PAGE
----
Thai campaigner for the stateless nominated for U.N. award
Tuenjai Deetes, a woman who began her career by teaching Thai to hilltribe villagers in the 1970s and evolved into a campaigner who helped thousands of tribal people gain Thai nationality, was nominated as the regional finalist last week for an award from the United Nations refugee agency.
The UNHCR Nansen Refugee Awards are bestowed on those who have gone to extraordinary lengths to support stateless people, refugees, and asylum seekers. It is named for Norwegian explorer and humanitarian Fridtjof Nansen, the first High Commissioner for Refugees appointed by the League of Nations in 1921.
“Tuenjai helped everyone in my village, and other hill tribe communities,” a tribal woman from Northern Thailand named Natee told The Nation newspaper. “She helped us to acquire Thai nationality, to have basic rights that everyone is entitled to.”
Those rights include access to education, healthcare, the freedom to travel within Thailand without restrictions, the ability to own land and property and the right to marry.
Tuenjai, now 66, began working with hilltribe villagers in Chiang Rai, Thailand’s northernmost province, when she was 20 years old. Chiang Rai is nestled between the borders of Myanmar and Laos, the tip of an area known as The Golden Triangle.
The area is populated by a kaleidoscope of ethnic groups and tribes. Some of them migrate across borders in traditional patterns related to the seasons. Others live in villages that are extremely remote and were once barely accessible.
Consequently, the times and locations of tribal peoples’ births were never recorded by Thai officials. The result has been large numbers of people living in the region who lack citizenship and were stateless.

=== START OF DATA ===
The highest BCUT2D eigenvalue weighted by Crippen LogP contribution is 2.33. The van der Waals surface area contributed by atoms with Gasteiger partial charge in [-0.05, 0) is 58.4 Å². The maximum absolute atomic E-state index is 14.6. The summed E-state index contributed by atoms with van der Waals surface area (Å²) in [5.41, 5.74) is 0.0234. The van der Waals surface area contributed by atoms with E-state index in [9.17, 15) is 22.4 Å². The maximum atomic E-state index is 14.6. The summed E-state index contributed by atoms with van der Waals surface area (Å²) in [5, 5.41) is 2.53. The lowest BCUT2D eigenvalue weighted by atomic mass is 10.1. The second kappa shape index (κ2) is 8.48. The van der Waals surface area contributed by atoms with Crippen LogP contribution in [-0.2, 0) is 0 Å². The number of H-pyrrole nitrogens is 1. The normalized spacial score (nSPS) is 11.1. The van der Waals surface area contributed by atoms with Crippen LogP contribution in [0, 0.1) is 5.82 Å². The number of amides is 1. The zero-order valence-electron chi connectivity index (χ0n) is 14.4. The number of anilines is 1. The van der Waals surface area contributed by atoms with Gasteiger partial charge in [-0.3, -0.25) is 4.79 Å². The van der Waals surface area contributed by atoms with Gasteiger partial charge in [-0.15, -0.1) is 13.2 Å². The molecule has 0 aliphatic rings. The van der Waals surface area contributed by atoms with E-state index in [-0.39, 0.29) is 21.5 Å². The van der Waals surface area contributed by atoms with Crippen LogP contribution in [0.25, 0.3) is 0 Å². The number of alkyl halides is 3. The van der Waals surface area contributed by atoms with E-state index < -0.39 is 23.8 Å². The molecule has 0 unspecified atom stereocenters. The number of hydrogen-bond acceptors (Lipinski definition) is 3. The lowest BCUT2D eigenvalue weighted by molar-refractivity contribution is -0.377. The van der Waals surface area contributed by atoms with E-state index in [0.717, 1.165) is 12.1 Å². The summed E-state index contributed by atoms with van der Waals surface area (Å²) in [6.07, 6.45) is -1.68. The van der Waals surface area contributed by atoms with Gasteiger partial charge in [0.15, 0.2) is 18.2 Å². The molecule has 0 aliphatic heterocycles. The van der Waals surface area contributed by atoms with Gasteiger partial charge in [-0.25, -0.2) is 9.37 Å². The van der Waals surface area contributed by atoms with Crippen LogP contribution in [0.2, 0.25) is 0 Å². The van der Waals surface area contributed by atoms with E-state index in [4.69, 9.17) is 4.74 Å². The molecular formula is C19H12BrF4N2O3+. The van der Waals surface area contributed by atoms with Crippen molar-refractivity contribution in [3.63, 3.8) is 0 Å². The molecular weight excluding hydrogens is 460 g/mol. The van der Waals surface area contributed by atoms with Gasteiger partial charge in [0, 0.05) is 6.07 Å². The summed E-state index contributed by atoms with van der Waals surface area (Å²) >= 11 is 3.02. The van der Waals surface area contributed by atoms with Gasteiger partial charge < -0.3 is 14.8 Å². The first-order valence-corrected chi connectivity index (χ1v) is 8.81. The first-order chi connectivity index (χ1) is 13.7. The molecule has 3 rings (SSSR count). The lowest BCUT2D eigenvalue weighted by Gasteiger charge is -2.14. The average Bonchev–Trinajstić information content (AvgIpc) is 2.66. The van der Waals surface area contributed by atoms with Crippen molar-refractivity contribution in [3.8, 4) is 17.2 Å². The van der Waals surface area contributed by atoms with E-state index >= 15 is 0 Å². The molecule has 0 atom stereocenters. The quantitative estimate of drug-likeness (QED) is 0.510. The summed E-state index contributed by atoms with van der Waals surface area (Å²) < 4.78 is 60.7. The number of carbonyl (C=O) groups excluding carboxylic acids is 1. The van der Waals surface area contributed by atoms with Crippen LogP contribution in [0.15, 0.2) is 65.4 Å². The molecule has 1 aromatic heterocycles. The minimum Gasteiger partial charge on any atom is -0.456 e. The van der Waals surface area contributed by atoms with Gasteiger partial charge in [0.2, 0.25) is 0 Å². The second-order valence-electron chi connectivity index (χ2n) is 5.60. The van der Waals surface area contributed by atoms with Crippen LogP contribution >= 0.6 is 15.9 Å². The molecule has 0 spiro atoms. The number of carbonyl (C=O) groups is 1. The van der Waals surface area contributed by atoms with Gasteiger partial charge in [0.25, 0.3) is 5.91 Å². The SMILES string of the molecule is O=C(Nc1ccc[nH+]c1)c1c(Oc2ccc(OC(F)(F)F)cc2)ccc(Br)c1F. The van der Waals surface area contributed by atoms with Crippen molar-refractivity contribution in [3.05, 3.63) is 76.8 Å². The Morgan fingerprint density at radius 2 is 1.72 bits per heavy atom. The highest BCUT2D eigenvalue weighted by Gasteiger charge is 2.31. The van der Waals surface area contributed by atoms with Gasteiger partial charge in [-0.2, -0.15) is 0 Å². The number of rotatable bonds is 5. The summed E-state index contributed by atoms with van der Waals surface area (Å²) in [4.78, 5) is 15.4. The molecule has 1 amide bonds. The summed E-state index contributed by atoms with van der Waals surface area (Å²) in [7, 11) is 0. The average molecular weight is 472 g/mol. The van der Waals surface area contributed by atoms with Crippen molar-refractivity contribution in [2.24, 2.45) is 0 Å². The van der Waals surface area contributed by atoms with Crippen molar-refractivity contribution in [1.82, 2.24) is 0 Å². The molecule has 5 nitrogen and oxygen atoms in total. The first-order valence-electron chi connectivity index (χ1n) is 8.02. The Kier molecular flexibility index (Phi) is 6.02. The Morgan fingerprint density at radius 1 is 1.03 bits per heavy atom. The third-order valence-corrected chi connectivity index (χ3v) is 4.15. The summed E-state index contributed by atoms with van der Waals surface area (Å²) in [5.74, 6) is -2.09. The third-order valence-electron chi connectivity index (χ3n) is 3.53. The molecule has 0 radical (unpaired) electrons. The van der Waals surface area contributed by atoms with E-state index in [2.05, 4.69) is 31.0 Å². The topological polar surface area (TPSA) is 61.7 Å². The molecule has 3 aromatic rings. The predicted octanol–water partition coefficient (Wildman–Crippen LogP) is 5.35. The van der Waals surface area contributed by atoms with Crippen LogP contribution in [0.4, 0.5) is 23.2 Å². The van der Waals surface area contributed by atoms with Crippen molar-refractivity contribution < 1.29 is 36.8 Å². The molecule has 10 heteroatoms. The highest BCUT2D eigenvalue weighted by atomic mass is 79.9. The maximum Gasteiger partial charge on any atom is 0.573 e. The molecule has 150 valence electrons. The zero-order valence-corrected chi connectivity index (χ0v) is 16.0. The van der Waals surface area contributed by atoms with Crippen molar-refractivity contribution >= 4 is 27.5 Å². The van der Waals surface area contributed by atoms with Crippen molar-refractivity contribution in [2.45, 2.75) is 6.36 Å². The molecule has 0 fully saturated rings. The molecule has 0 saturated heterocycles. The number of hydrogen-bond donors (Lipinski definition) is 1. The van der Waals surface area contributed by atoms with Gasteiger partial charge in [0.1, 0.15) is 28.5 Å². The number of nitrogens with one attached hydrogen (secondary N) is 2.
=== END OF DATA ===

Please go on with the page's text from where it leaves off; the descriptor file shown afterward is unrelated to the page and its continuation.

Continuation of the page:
Although Tuenjai’s early work with tribal people was teaching them the Thai language, she soon realized the hardships and difficulties they faced because they were stateless.
“When I first started working, around 40 years ago, there were not many people in Thailand who understood the issue and gave importance to resolving statelessness successfully,” Tuenjai told UNHCR, the U.N. Refugee Agency. “I dreamt of an inclusive society where diversity is embraced, and all people can fully exercise their rights and develop their potential.”
She helped establish the Hill Area Development Foundation, which works to develop self-reliant communities, promote education, sustainable agricultural practices, and leadership.
Tuenjai came to believe, however, that she could have an even more significant impact if she became part of government. She ran for senator from Chiang Rai in 2000 and won a six-year term. In 2015, she was appointed as a National Human Rights Commissioner.
In government, she has pushed for and helped pass laws to expand civil registration and extend Thai nationality to the stateless people living within the Kingdom’s borders. Consequently, since 2008, more than 90,000 of those people have been granted Thai citizenship.
The United Nations has praised Thailand in recent years for the steps it has taken and the results it has achieved in trying to end statelessness. Tuenjai Deetes has played an essential role in achieving those results, and she continues to work to end statelessness to this day.